Bob Schieffer said something over the weekend that I think is a brilliant observation:
Experts cited various reasons, but Education Secretary Arne Duncan said it best: We are failing to give our children a well-rounded education, which may be the understatement of the year.
Our schools are a mess, and have been since the days when we got good teachers on the cheap, because teaching was one of the few professions open to women.
When other opportunities opened to women, they took them, but teacher pay stayed low. There were some wonderful exceptions, but for the most part we got what we paid for.
I certainly don't want to rollback America's workforce so that we can find a cheap supply of teachers, and I think that Schieffer is right when we can say that we are getting what we pay for when it comes to getting poor teachers because education cuts usually leave teachers with low salaries.
That may be simplistic, however. If a school district were organized properly, teacher salaries would be more than taken care of. There would be a regular schedule of raises and there would be bonuses for excellent performance built into the structure of the school system. That would mean that facilities, staff, administration, and extracurricular activities would see cuts BEFORE the salaries of teachers. So, where are the issues here?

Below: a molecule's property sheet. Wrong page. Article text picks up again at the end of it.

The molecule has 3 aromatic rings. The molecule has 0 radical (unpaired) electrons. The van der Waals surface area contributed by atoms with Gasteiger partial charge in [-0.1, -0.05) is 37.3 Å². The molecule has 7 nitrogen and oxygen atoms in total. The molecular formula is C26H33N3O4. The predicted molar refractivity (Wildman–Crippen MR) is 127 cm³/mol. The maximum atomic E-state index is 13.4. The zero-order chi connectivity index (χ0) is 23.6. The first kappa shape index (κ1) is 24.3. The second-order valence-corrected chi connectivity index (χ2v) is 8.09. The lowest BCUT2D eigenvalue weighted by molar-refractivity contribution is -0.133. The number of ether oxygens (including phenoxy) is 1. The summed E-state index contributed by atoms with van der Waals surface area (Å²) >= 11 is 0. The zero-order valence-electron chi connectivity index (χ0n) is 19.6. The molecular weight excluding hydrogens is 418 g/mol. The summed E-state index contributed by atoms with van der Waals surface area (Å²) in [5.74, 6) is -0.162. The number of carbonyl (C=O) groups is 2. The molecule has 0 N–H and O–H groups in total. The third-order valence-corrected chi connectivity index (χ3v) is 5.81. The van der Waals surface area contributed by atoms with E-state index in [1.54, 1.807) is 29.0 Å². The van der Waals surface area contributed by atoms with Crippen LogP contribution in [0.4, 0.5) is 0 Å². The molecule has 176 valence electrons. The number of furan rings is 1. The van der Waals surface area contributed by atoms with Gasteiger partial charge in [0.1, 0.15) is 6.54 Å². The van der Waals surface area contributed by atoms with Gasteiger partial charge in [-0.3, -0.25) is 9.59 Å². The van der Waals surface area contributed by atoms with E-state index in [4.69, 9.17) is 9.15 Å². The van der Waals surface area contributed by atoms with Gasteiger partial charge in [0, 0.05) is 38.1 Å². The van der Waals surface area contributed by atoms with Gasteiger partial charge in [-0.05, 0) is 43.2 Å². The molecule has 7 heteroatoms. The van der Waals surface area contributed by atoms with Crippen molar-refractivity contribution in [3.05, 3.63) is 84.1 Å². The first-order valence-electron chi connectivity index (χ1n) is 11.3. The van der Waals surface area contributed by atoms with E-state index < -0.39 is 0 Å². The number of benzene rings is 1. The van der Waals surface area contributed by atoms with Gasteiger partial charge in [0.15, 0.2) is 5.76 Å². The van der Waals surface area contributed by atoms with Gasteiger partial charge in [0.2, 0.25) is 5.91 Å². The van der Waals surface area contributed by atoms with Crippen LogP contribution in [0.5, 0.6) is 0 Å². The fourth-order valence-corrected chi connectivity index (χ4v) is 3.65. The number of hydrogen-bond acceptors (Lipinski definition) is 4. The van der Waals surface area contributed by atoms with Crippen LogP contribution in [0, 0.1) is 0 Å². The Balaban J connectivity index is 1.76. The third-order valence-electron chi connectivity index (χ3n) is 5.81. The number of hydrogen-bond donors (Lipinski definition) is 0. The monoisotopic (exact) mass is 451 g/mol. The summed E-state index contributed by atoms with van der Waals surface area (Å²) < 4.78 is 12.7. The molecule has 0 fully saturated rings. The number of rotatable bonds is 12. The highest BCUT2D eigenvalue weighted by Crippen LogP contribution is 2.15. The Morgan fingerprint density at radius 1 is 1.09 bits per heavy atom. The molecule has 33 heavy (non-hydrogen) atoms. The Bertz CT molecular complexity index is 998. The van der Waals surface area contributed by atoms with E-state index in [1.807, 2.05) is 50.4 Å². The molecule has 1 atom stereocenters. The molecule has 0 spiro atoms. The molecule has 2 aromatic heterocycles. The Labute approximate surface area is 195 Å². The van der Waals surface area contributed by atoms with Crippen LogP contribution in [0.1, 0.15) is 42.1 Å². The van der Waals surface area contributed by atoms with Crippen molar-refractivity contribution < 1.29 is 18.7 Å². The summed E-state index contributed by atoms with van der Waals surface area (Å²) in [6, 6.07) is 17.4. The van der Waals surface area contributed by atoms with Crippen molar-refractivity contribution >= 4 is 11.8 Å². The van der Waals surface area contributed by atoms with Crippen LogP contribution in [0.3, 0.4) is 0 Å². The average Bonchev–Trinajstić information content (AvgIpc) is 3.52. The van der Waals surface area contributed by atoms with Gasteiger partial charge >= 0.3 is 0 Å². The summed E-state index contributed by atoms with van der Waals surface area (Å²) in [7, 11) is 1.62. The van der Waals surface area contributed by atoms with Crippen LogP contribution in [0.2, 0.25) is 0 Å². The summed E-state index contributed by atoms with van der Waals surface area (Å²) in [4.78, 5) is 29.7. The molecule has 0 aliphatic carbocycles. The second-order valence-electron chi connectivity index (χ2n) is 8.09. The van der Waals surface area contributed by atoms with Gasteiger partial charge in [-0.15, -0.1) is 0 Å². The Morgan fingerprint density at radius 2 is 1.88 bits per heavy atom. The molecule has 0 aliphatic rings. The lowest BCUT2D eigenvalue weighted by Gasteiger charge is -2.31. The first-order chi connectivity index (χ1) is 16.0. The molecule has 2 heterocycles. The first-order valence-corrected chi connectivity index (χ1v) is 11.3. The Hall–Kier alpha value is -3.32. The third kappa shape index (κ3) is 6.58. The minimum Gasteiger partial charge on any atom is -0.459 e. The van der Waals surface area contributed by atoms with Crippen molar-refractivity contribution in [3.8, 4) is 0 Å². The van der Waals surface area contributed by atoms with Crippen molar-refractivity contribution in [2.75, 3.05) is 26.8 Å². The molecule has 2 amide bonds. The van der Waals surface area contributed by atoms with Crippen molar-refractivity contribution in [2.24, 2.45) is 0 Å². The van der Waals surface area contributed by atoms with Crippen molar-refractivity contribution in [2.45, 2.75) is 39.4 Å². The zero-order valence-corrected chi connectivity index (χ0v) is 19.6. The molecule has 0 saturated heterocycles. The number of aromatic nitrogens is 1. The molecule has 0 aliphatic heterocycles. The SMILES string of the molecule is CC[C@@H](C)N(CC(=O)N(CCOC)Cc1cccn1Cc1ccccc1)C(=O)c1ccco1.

Well, the main issue here is, where are you going to find a school district that says that teacher salaries are off the table in terms of discussing budget cuts? Is there a single one out there? Is it even feasible to organize a school district around such a principle? How is it that we hear so much about wanting to cut pensions and benefits instead of cutting administration, overhead, sports, and facilities? I would put pensions and benefits outside of the possibility of cuts as well--what incentive does a good teacher have to stay in a school district when there's no guarantee of retirement benefits?
Is there too much of an emphasis on sports in this country? Are sports really that important? I would say yes, if only because I can't think of a reason why you would cut out the heart of the school's actual mission of teaching children in order to fund something that doesn't go directly towards teaching children in a classroom. Yes, a child can benefit and learn from sports--our country is certainly too fat to say otherwise--but where are the priorities? Starting with basic education and hiring qualified teachers is what each and every school district should be organized around.